Skip to Content

Jason Zweig's Proposal to Scrap 401(k)s

Strictly speaking, destruction may not be necessary, but the suggested improvements certainly are.

Brave New World? Two weeks ago, The Wall Street Journal's Jason Zweig published "Forget the 401(k). Let's Invent a New Retirement Plan." The article neatly connects several of this column's recurring themes, albeit sometimes in bolder fashion, because while this space--and Morningstar's retirement research in general--tend to suggest incremental improvements, Zweig's commentary proposes an overhaul.

Improving Accessibility The 401(k) system's original designer, Ted Benna, has long been frustrated that 401(k)s are not ubiquitous. To be sure, they increased from nothing to common, but then their progress stalled. As Zweig points out, over the past 20 years the percentage of American workers who have access to employer-sponsored retirement plans has barely grown. Benna believes that the marketplace can take his invention no further; it's time for regulations to play their part.

He (and thus Zweig) propose that all businesses with 10 or more employees be required to offer a retirement plan. New hires would be defaulted automatically into the plan, with their contribution rate raised periodically, until it reaches at least 6% of pay. Although this scheme would be mandatory for companies, it would not be so for workers, who could opt out after the initial enrollment if they chose. (They could also adjust their contribution rates.)

I see no need to stop at 10. Make the mandate apply to any and all employees, including the self-employed. But painlessly. That means:

1) No company below a certain size (and perhaps no companies at all) would be required to select, monitor, and pay for a retirement plan. Employees at such firms would bypass the company entirely, by being enrolled into a national system. (Zweig briefly touches on a similar proposal later in his article.)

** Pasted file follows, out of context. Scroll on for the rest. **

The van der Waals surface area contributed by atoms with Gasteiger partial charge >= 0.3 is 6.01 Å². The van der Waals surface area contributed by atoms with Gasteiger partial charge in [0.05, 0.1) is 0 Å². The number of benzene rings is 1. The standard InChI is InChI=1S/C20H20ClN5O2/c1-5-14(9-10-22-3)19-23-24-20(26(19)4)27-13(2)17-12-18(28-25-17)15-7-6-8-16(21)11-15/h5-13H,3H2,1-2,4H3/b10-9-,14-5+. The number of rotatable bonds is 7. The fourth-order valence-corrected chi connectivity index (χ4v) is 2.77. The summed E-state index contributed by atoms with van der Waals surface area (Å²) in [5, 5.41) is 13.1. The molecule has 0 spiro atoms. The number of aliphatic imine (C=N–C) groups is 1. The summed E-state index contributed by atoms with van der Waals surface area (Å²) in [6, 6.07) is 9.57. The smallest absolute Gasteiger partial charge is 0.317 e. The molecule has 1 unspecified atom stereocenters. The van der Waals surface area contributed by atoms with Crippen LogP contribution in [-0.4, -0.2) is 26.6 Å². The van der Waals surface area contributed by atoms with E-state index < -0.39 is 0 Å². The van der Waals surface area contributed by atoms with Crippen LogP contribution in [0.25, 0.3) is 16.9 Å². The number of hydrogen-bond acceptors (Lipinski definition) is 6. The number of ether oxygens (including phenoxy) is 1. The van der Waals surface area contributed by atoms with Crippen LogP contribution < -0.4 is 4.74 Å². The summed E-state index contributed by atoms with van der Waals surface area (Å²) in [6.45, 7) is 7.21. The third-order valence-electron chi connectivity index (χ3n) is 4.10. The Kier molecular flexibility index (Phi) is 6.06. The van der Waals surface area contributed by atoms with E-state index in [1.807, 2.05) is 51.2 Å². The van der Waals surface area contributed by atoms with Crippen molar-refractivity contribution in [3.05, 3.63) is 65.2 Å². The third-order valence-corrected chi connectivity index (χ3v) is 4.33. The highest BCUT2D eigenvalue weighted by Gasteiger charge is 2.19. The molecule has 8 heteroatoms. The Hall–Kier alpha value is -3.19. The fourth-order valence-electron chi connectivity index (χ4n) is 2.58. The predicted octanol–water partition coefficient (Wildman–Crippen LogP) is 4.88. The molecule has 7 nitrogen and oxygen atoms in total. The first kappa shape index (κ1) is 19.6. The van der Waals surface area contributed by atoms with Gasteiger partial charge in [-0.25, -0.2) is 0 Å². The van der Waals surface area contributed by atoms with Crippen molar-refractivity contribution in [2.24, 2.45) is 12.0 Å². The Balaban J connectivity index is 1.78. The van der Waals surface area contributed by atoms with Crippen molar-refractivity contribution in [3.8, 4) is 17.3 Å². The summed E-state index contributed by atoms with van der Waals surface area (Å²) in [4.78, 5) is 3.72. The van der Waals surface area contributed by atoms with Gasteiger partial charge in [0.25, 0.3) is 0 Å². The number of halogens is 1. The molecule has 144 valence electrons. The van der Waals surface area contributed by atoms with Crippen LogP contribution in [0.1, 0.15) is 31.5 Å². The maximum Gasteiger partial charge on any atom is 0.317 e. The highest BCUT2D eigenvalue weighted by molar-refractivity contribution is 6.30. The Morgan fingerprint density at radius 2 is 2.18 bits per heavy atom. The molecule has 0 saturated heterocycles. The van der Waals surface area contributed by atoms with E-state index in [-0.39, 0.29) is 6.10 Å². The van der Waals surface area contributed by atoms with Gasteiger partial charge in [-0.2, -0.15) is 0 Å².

2) The enrollment process would be highly transparent, so that the employee would know exactly what occurred, and the opt-out procedure would be simple. No employee should feel entrapped. Encouraged, yes, but not railroaded.

Protecting Retirement Income Accumulating a nest egg is an essential first step, but there remains a second: how to convert the assets into income, with safety? One approach is to receive professional help, but for retirees who would prefer another path, today's 401(k)s are deficient. They offer few solutions save for the occasional calculator. They are of little help to investors who wish to make their own income decisions.

For example, many investors would benefit by having longevity insurance, through a deferred annuity that pays its benefits in the future. Perhaps, writes Zweig, at age 85. That way, the person who retires at age 65 can plan for a fixed, 20-year horizon--a simpler process than budgeting for an uncertain life span--with the knowledge that if fortune is generous, in that retiree outlives the time horizon, that new income will be forthcoming.

Such deferred annuities are available today, through various insurers, but adoption has been slow. It is one thing to make an option available; it is quite another to convince the investment public of its merits. Thus, Zweig advocates that companies divert a small portion (perhaps as low as 0.5% of salary) of their employees’ contribution rates into an annuity pool. When an employee retires, those monies would be used to purchase a deferred annuity, thereby protecting against the danger of the investor outliving her money.